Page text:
Anterior Cruciate Ligament
What is an Anterior Cruciate Ligament?
The anterior cruciate ligament (ACL) is one of the main stabilising structures in the centre of the knee joint. It is commonly injured in sports, especially those involving side-stepping and pivoting motion. A tear to this ligament results in instability of the knee, where it feels as though the knee ‘gives way’. Some patients will experience instability in everyday activities, whereas others will only feel unstable during sports or exercise.
Treatment and Surgery Options
Unfortunately, the ACL does not heal spontaneously or even if it is surgically repaired. The most reliable surgery for an ACL rupture is a reconstruction procedure with a tendon graft that forms a new ligament in place of the torn ligament. This ultimately restores stability in the knee and allows return to sport and strenuous activity. Improving stability in the knee also prevents future tears to the medial meniscus (shock-absorber). The need for surgery depends on your age, symptoms, damage to other structures in the knee and your future desire to return to sports. Most sports require an intact ACL if there is any cutting or pivoting involved. Some patients require surgery to improve stability of the knee during everyday activities.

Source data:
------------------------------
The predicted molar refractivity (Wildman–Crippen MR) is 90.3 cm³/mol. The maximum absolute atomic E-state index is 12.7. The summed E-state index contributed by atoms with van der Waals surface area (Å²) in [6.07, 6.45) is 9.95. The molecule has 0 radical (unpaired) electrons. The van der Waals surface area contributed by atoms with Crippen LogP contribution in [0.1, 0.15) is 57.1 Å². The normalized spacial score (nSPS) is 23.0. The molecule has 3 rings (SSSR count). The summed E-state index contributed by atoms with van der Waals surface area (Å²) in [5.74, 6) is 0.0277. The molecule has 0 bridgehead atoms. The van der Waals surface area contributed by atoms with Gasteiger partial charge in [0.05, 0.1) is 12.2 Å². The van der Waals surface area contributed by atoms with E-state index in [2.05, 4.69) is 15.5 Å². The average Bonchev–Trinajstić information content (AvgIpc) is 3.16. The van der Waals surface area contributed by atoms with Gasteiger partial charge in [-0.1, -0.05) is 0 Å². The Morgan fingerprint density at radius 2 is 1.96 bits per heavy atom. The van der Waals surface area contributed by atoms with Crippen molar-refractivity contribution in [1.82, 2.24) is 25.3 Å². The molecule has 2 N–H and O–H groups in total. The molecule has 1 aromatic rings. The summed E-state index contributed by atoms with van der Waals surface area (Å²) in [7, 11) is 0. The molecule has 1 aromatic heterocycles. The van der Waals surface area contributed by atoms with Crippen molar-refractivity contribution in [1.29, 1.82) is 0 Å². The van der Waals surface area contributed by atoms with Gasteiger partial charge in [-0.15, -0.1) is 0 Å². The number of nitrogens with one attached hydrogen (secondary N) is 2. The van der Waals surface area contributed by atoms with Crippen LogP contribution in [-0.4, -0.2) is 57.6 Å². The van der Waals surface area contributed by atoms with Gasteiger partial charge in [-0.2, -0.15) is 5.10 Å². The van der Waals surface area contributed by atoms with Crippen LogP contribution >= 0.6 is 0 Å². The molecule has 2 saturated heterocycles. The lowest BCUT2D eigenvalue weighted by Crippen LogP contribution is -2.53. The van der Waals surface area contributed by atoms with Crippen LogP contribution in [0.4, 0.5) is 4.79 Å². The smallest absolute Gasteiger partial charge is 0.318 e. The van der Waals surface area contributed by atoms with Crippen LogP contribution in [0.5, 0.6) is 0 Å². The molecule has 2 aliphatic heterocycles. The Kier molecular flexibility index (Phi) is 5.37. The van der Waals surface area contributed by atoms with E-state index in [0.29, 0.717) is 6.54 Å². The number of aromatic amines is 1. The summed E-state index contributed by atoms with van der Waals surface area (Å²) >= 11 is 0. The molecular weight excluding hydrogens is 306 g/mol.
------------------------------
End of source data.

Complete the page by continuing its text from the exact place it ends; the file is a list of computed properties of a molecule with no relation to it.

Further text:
The surgery involves inserting a tendon graft with arthroscopic assistance through carefully placed bone tunnels within the knee. Dr Woodbridge prefers to use a hamstring tendon graft. The graft is fixed to the bone using specially designed implants to provide initial stability. The graft will then incorporate into your body over a period of months to be become your new ligament with its own new blood supply.
What happens after the surgery?
ACL reconstruction surgery requires several months of intensive physiotherapy rehabilitation to achieve the best possible outcomes in terms of range of motion, strength and control of the knee.
Dr Woodbridge will follow your rehabilitation with regular reviews and is happy to liase with your physiotherapist during this process. Return to competition sport is generally not advised until after 9 months from the procedure.